Omaha is the place, the right time for the new violence prevention coordinator at Homeland Security National Counter Terrorism Innovation, Technology and Education Center (NCITE)

Salina Greene was a costume designer in New York City, a research fellow in San Francisco, a PhD student in St. Louis and Oxford, England, and an equal opportunity investigator in Chicago.

For the past eight years, the Delaware native with a master’s degree in international relations has built a career with the Department of Homeland Security. During her tenure, she was asylum officer, politician, chief immigration officer and most recently regional prevention coordinator for the Office for Targeted Violence and Terrorism Prevention (OTVTP).

Their newest city is Omaha. Her most recent assignment is to identify hateful and extremist groups and community support in a region made up of Nebraska, Iowa, and Montana. This is part of a wider Homeland Security effort to engage and work with local communities to promote education, awareness and training programs to prevent individuals from engaging in violent acts.

It is also an acknowledgment of threats across the ideological spectrum. Violence prevention programs are often underfunded. Family, neighborhood, and school-level communities are the first line of defense as they spot signs of radicalization towards violence before it becomes a matter of law enforcement.

Anyone can be radicalized. I want to get to the root cause.

– Salina Greene, regional prevention coordinator of the DHS OTVTP

Greene is one of 10 regional coordinators deployed in the United States last year. Her arrival in September was on time for NCITE, which launched last July. With OTVTP acting director David Gersten on the NCITE board of directors and an NCITE research topic focused on prevention, NCITE director Gina Ligon has been looking for ways to work with, learn from, and support Greene.

One way was through the University of Nebraska as part of the Omaha Keystone MBA Program. Three MBA students created an initial roadmap for Greene, outlining the risk groups and support groups in the Omaha metropolitan area, which includes approximately 1 million people. It is a tailored, locally focused action plan that will help Greene create a comprehensive, sustainable preventive framework for the UN community.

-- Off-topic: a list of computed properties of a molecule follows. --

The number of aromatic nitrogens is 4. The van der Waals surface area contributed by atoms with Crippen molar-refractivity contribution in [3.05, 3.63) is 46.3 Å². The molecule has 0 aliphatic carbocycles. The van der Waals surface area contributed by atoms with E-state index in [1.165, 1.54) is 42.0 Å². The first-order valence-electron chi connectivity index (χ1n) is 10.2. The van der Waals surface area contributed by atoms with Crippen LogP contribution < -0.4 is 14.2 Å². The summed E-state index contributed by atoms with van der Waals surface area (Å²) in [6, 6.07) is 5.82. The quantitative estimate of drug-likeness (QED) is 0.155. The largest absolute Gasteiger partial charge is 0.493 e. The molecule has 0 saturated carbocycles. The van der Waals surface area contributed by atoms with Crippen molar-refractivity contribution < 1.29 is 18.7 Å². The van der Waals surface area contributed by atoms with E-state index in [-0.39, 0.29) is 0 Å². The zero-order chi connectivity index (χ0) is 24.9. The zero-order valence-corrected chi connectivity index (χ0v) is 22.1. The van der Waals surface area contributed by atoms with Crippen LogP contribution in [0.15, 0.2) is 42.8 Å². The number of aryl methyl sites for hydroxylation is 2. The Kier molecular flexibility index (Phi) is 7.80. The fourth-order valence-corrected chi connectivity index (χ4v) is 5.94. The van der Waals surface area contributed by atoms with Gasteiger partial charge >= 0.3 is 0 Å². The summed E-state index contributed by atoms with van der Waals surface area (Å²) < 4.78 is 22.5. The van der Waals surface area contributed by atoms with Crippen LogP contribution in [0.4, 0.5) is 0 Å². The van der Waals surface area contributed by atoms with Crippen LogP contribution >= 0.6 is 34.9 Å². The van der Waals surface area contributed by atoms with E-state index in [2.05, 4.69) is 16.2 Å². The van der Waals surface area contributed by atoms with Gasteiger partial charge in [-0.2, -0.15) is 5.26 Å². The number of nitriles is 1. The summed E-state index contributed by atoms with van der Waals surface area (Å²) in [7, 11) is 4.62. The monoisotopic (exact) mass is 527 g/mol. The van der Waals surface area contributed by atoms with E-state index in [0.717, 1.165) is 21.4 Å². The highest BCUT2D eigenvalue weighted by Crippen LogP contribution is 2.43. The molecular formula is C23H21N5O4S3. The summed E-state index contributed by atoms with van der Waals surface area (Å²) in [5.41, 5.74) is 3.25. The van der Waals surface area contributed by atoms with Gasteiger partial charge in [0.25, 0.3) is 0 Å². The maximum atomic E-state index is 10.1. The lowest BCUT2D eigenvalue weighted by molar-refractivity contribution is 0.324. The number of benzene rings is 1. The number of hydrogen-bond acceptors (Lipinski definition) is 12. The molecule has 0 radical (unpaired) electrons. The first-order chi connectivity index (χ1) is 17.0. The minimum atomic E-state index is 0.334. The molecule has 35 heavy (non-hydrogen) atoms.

Greene said the student project combined with the help of NCITE staff created “an invaluable gateway”.

“You cannot be successful in this industry without a concerted effort,” she said.

Greene said her placement is in response to a growing threat from domestic actors motivated to violence because of their beliefs about race, ethnicity, government and authority.

“While the underlying reasons may vary,” she said, “the threats from targeted violence and terrorism are increasingly overlapping, overlapping and interacting with one another.”

She said it was important not only to make law enforcement aware of this, but also to build the resilience of the community. Of all the places she has lived, Greene said, her experience in Omaha, even in a pandemic, was encouraging.

“I’ve never lived in a place that encouraged so much community engagement,” she said.

That will help after an unprecedented year. The COVID-19 pandemic, the economic and social effects of isolation and the tumultuous presidential election all add to the existing risk factors for targeted violence. What gives her hope is the potential of communities to sew together in need. A new year with a new vaccine offers that light at the end of the tunnel. Greene has clear eyes about the current climate and the challenge of preventing violence.

“Anyone can be radicalized,” she said. “I want to get to the root cause.”

Greene’s background will help. Her interest in theater and design reflects a creative background that is often helpful in tackling complex issues such as terrorism and targeted violence. Their travels and past experiences also provide unique windows into different communities.

With the presence of NCITE, Greene feels in the right place at the right time.

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